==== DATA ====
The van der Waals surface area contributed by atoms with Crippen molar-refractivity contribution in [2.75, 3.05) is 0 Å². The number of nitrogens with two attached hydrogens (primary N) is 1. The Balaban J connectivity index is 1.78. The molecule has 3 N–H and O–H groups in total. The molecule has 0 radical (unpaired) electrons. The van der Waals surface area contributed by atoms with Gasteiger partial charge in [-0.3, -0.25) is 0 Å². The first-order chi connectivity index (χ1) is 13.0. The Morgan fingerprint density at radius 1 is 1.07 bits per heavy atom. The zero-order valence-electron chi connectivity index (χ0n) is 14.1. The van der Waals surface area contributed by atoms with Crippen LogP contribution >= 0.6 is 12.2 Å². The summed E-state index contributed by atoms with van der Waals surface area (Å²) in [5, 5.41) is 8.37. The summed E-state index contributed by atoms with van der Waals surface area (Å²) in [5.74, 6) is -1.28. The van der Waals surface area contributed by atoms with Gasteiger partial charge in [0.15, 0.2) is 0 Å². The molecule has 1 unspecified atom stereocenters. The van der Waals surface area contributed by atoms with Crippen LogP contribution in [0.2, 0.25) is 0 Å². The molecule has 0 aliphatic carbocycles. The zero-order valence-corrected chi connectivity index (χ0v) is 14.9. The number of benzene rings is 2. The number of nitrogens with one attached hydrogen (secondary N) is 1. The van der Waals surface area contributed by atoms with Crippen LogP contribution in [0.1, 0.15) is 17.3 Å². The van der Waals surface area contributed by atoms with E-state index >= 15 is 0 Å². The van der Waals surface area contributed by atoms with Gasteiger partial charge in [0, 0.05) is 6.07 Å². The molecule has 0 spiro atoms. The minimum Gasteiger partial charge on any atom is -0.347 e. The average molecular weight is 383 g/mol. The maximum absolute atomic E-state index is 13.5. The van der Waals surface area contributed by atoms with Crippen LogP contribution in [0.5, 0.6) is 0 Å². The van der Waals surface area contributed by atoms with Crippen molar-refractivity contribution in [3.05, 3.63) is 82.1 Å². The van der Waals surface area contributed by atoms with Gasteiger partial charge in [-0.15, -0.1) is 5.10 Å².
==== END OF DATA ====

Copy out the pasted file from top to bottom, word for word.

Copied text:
The van der Waals surface area contributed by atoms with Crippen molar-refractivity contribution in [2.75, 3.05) is 0 Å². The number of nitrogens with two attached hydrogens (primary N) is 1. The Balaban J connectivity index is 1.78. The molecule has 3 N–H and O–H groups in total. The molecule has 0 radical (unpaired) electrons. The van der Waals surface area contributed by atoms with Gasteiger partial charge in [-0.3, -0.25) is 0 Å². The first-order chi connectivity index (χ1) is 13.0. The Morgan fingerprint density at radius 1 is 1.07 bits per heavy atom. The zero-order valence-electron chi connectivity index (χ0n) is 14.1. The van der Waals surface area contributed by atoms with Crippen LogP contribution >= 0.6 is 12.2 Å². The summed E-state index contributed by atoms with van der Waals surface area (Å²) in [5, 5.41) is 8.37. The summed E-state index contributed by atoms with van der Waals surface area (Å²) in [5.74, 6) is -1.28. The van der Waals surface area contributed by atoms with Gasteiger partial charge in [0.15, 0.2) is 0 Å². The molecule has 1 unspecified atom stereocenters. The van der Waals surface area contributed by atoms with Crippen LogP contribution in [0.2, 0.25) is 0 Å². The molecule has 0 aliphatic carbocycles. The zero-order valence-corrected chi connectivity index (χ0v) is 14.9. The number of benzene rings is 2. The number of nitrogens with one attached hydrogen (secondary N) is 1. The van der Waals surface area contributed by atoms with Crippen LogP contribution in [0.1, 0.15) is 17.3 Å². The van der Waals surface area contributed by atoms with E-state index >= 15 is 0 Å². The van der Waals surface area contributed by atoms with Gasteiger partial charge in [0, 0.05) is 6.07 Å². The molecule has 0 spiro atoms. The minimum Gasteiger partial charge on any atom is -0.347 e. The average molecular weight is 383 g/mol. The maximum absolute atomic E-state index is 13.5. The van der Waals surface area contributed by atoms with Crippen LogP contribution in [0.5, 0.6) is 0 Å². The van der Waals surface area contributed by atoms with Crippen molar-refractivity contribution in [3.05, 3.63) is 82.1 Å². The van der Waals surface area contributed by atoms with Gasteiger partial charge in [-0.15, -0.1) is 5.10 Å².